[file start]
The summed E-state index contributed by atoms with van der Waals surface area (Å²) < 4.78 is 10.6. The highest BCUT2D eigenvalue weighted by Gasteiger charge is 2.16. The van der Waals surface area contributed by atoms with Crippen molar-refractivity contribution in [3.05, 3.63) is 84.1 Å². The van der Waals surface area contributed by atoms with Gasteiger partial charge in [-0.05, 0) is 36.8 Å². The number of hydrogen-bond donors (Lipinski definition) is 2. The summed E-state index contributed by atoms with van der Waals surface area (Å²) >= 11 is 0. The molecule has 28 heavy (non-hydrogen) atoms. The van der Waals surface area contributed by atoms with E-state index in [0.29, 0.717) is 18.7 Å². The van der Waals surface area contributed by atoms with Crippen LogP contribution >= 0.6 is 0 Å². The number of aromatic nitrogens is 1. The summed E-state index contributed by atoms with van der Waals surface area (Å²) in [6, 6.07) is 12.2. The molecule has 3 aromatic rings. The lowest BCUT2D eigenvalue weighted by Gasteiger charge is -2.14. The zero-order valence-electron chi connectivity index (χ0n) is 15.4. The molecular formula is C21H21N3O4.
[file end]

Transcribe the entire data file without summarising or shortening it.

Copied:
The summed E-state index contributed by atoms with van der Waals surface area (Å²) < 4.78 is 10.6. The highest BCUT2D eigenvalue weighted by Gasteiger charge is 2.16. The van der Waals surface area contributed by atoms with Crippen molar-refractivity contribution in [3.05, 3.63) is 84.1 Å². The van der Waals surface area contributed by atoms with Gasteiger partial charge in [-0.05, 0) is 36.8 Å². The number of hydrogen-bond donors (Lipinski definition) is 2. The summed E-state index contributed by atoms with van der Waals surface area (Å²) >= 11 is 0. The molecule has 28 heavy (non-hydrogen) atoms. The van der Waals surface area contributed by atoms with E-state index in [0.29, 0.717) is 18.7 Å². The van der Waals surface area contributed by atoms with Crippen LogP contribution >= 0.6 is 0 Å². The number of aromatic nitrogens is 1. The summed E-state index contributed by atoms with van der Waals surface area (Å²) in [6, 6.07) is 12.2. The molecule has 3 aromatic rings. The lowest BCUT2D eigenvalue weighted by Gasteiger charge is -2.14. The zero-order valence-electron chi connectivity index (χ0n) is 15.4. The molecular formula is C21H21N3O4.